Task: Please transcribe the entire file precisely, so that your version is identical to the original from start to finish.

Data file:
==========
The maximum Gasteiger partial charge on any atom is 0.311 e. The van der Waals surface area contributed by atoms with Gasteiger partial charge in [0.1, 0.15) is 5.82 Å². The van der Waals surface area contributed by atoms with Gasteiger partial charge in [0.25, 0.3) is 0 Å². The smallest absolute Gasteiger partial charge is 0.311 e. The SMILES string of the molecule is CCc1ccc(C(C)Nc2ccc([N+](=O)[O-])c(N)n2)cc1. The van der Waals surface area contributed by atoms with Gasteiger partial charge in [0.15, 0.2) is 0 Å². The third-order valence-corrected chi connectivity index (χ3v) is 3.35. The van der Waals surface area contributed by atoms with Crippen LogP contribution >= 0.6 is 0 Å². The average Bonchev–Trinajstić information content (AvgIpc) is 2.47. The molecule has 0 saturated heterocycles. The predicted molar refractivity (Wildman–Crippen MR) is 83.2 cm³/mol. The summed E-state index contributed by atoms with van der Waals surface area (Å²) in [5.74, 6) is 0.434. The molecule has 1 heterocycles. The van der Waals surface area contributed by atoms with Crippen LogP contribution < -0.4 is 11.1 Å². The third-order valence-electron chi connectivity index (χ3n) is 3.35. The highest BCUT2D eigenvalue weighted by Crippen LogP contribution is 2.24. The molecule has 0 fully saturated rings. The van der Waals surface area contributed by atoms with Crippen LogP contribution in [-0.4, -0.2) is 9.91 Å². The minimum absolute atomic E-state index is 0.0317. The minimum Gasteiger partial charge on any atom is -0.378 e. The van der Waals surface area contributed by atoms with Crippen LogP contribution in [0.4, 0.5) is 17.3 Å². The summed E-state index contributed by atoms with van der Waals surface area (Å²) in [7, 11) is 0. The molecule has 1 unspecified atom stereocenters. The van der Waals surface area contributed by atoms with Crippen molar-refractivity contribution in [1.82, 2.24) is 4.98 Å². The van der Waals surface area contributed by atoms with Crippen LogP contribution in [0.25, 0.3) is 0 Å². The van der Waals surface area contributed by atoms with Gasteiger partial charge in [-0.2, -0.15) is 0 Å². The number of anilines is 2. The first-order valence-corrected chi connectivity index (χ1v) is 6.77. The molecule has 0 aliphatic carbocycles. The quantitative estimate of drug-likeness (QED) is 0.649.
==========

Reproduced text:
The maximum Gasteiger partial charge on any atom is 0.311 e. The van der Waals surface area contributed by atoms with Gasteiger partial charge in [0.1, 0.15) is 5.82 Å². The van der Waals surface area contributed by atoms with Gasteiger partial charge in [0.25, 0.3) is 0 Å². The smallest absolute Gasteiger partial charge is 0.311 e. The SMILES string of the molecule is CCc1ccc(C(C)Nc2ccc([N+](=O)[O-])c(N)n2)cc1. The van der Waals surface area contributed by atoms with Gasteiger partial charge in [0.15, 0.2) is 0 Å². The third-order valence-corrected chi connectivity index (χ3v) is 3.35. The van der Waals surface area contributed by atoms with Crippen LogP contribution >= 0.6 is 0 Å². The average Bonchev–Trinajstić information content (AvgIpc) is 2.47. The molecule has 0 saturated heterocycles. The predicted molar refractivity (Wildman–Crippen MR) is 83.2 cm³/mol. The summed E-state index contributed by atoms with van der Waals surface area (Å²) in [5.74, 6) is 0.434. The molecule has 1 heterocycles. The van der Waals surface area contributed by atoms with Crippen LogP contribution < -0.4 is 11.1 Å². The third-order valence-electron chi connectivity index (χ3n) is 3.35. The highest BCUT2D eigenvalue weighted by Crippen LogP contribution is 2.24. The molecule has 0 fully saturated rings. The van der Waals surface area contributed by atoms with Crippen LogP contribution in [-0.4, -0.2) is 9.91 Å². The minimum absolute atomic E-state index is 0.0317. The minimum Gasteiger partial charge on any atom is -0.378 e. The van der Waals surface area contributed by atoms with Crippen LogP contribution in [0.4, 0.5) is 17.3 Å². The summed E-state index contributed by atoms with van der Waals surface area (Å²) in [7, 11) is 0. The molecule has 1 unspecified atom stereocenters. The van der Waals surface area contributed by atoms with Crippen molar-refractivity contribution in [1.82, 2.24) is 4.98 Å². The van der Waals surface area contributed by atoms with Crippen LogP contribution in [0.25, 0.3) is 0 Å². The van der Waals surface area contributed by atoms with Gasteiger partial charge in [-0.2, -0.15) is 0 Å². The number of anilines is 2. The first-order valence-corrected chi connectivity index (χ1v) is 6.77. The molecule has 0 aliphatic carbocycles. The quantitative estimate of drug-likeness (QED) is 0.649.